Cinemascore is a great resource for gauging initial audience reaction and consensus on new films because it remains totally detached from critical opinion. The front page is an interesting site right now: The most celebrated or at least thought-provoking “auteur” films of the year so fan — Robert Eggers’ 17th century horror fable The Witch and the Coen Brothers’ madcap movie-about-movies comedy Hail, Caesar! — currently hold the lowest ratings on the site. Both have a C-.
It’s not hard to imagine why this is the case. Consider both the films and the scale of their release. Both films are unusual, experimental films in their own very, very different ways, but nonetheless got wide theatrical releases. The Witch is essentially an art film, produced by indie production company Parts and Labor, which was picked up for distribution by A24, a company which is known for putting lower-budget, odd films with broad appeal like Room and Spring Breakers into huge theaters after festival runs.
The Witch is a legitimately frightening film, and functions in many ways like a typical horror movie; in that way, it has a lot of commercial appeal, which is no doubt why A24 pulled for it. It also burns slowly in its first half, however, and is written in heavy, figurative period dialect. Its most unconventional aspect, when it comes to major-league horror convention, is its complete lack of explanation of the supernatural events that occur. Several major logistical questions are left unanswered — the reasoning behind the eerie transformations of the characters throughout the film, and the source of the magic and evil.
The Kubrick approach of layering as much scary and unexpected shit as you can on without clear explanation is tantamount to The Witch’s appeal. But those looking for the typical beats to be hit pacing-wise and jump scares will be sorely disappointed. For many in a small town with one theater or multiplex, The Witch might seem just like this month’s new horror flick — something operating along the lines of January’s The Boy or The Forest. But in fact, its appeal is much more, and something other — a tale that is, in an oblique way, about something much more than actual witches. It might be very logical for an arthouse audience, and it is not particularly difficult to infer Eggers’ intention, but neither is it Paranormal Activity nor The Conjuring.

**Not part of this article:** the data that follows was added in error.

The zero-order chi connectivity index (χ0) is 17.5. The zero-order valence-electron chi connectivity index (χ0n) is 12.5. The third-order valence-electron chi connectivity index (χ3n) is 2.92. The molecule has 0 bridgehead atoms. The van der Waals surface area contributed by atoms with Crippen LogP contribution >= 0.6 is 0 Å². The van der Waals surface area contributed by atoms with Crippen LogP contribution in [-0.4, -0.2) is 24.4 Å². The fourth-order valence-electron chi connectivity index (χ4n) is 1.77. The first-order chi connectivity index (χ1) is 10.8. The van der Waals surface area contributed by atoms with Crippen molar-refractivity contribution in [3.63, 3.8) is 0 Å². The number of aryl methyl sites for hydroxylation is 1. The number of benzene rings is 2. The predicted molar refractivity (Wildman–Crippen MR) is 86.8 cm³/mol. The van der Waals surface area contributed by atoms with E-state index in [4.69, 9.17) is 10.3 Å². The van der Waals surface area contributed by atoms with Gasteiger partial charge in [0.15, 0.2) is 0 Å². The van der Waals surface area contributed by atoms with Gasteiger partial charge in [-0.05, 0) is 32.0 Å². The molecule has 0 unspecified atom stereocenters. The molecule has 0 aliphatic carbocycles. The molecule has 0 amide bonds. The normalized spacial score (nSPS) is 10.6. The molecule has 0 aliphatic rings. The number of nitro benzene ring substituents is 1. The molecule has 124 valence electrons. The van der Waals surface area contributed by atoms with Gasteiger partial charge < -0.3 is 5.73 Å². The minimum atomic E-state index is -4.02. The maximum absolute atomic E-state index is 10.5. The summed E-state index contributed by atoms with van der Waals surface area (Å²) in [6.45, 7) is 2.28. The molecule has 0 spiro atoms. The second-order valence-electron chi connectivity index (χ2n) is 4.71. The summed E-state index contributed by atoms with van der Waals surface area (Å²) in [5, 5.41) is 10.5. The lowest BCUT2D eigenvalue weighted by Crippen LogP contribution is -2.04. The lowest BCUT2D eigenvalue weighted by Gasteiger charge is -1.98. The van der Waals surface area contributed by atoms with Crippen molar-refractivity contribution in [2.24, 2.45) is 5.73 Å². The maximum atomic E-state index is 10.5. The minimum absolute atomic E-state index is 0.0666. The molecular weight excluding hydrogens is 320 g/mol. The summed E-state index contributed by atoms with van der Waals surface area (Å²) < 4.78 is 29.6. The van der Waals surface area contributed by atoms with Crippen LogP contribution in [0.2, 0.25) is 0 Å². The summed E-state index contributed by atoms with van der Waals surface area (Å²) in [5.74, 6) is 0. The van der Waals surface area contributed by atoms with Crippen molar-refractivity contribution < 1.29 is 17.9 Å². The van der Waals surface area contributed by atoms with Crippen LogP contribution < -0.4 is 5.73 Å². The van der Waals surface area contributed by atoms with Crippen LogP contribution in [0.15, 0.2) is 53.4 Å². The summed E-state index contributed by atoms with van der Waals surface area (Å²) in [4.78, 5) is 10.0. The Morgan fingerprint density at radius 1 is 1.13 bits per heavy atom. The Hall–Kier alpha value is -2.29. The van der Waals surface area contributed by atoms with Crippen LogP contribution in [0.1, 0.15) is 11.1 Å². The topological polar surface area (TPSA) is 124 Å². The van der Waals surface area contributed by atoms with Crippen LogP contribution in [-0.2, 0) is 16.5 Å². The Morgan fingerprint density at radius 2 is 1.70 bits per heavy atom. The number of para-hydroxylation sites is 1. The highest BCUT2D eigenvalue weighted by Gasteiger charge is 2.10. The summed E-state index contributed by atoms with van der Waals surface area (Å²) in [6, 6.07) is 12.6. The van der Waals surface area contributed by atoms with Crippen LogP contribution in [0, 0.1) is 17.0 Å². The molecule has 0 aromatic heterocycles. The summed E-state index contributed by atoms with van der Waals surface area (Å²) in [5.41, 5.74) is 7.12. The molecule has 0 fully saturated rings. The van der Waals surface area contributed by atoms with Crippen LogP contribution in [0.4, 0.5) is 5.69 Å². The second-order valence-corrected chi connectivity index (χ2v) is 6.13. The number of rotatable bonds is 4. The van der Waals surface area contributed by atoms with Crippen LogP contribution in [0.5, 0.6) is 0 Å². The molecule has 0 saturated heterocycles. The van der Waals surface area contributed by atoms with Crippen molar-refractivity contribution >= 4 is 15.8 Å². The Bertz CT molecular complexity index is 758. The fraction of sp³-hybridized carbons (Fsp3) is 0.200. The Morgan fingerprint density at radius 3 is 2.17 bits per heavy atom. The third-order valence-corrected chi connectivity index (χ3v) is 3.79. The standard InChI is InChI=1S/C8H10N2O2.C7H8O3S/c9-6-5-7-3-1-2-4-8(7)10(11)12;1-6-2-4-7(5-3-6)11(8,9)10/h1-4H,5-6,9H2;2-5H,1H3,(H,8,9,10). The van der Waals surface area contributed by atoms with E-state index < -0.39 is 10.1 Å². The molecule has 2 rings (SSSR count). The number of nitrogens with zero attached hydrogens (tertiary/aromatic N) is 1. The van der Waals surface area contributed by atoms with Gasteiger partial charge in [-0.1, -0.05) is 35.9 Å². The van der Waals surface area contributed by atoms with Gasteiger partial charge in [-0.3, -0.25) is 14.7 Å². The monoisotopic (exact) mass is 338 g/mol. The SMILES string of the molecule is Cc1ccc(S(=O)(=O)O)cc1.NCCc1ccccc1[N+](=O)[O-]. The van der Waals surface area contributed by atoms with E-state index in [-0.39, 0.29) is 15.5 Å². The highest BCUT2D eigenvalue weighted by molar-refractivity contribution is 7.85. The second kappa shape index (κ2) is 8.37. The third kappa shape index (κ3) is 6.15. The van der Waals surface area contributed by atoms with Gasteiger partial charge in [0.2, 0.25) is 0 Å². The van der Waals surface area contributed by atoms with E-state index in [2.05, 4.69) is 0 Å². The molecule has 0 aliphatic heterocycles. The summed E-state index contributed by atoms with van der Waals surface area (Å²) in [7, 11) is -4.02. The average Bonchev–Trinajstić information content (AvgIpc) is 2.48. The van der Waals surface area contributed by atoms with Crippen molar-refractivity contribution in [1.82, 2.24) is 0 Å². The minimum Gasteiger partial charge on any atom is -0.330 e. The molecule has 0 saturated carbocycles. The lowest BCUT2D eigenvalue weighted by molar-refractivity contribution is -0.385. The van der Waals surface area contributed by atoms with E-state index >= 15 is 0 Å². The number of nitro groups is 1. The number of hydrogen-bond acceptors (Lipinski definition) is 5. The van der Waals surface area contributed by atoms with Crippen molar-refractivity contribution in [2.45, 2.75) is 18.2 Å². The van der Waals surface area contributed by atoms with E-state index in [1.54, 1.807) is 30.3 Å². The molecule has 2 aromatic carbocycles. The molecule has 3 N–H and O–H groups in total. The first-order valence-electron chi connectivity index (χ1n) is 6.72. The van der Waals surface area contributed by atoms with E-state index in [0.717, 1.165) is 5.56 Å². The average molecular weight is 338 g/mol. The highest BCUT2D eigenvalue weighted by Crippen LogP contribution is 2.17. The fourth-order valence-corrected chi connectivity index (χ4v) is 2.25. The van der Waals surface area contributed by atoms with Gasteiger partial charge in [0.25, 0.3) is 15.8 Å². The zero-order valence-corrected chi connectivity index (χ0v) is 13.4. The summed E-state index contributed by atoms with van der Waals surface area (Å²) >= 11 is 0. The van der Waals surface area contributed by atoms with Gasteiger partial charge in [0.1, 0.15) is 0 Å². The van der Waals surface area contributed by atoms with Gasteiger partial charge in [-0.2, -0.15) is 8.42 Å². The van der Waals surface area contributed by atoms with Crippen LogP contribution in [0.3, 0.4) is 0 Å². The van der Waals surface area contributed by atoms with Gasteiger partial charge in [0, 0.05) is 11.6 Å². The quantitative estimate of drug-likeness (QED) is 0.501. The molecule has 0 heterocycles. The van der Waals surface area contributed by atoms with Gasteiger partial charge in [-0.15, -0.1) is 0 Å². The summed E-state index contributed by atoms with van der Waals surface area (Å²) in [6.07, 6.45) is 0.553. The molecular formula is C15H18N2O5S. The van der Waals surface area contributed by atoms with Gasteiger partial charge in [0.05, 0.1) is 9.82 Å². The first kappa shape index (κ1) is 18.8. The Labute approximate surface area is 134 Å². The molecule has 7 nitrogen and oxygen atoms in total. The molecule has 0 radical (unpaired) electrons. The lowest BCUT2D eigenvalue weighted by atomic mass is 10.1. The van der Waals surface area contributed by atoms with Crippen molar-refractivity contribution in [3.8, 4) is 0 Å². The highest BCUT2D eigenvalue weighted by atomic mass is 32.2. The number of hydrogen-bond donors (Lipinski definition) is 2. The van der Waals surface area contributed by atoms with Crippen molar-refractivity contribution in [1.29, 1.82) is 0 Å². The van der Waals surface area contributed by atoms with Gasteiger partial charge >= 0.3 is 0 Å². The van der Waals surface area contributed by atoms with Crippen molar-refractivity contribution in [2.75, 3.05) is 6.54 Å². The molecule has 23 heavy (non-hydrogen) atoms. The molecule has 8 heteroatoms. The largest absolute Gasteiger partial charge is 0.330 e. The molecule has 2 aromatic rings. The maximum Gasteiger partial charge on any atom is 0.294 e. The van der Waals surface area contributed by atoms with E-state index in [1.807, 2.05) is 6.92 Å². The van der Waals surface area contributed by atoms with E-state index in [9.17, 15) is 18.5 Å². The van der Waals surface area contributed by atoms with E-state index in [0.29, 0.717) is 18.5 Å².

Hail, Casear! is quite simply, just a most challenging, inside-baseball kind of film, one which is located in theaters alongside Kung Fu Panda 3 simply because it is the Coens’ handiwork. The typical Coens ethos is a “one for me, one for them” type of deal, except their smaller, more niche films — say, A Serious Man or Inside Llewyn Davis — often end up becoming just as beloved as their marquee, more broad-canvas productions like No Country for Old Men or True Grit. But the self-consciously goofy Hail, Caesar! ends up being one of the hardest sells of their career, though it’s a very smart, often beautiful and uniquely constructed movie. It takes a bit of knowledge of classic film to be able to chuckle at many of the parodies, a bit of knowledge of American history (the blacklist, the H-bomb, which lurk in the background without a whole lot of explanation) and a fair amount of Bible know-how to get what the hell is going on with Josh Brolin’s character.
Those who came expecting another Big Lebowski/O Brother, Where Art Thou? type of Coen comedy, though, were no doubt sorely disappointed. Even if they were just looking for any old comedy — something to do on a Saturday afternoon — they would have found something odder and less laugh-out-loud funny in Hail, Caesar!.
These films confused some critics as well. The Witch left some upset that Eggers had confirmed early American fears about witches, rather than seeing it as a subversive indictment of patriarchal fear of un uninhabited sexuality. Some thought Hail, Caesar! was too messy, slight, and not funny enough. It’s interesting, though, to see how context and presentation can make such a difference to people’s expectations. If there’s anything these two films are not big on, it’s giving the viewer anything they expect.
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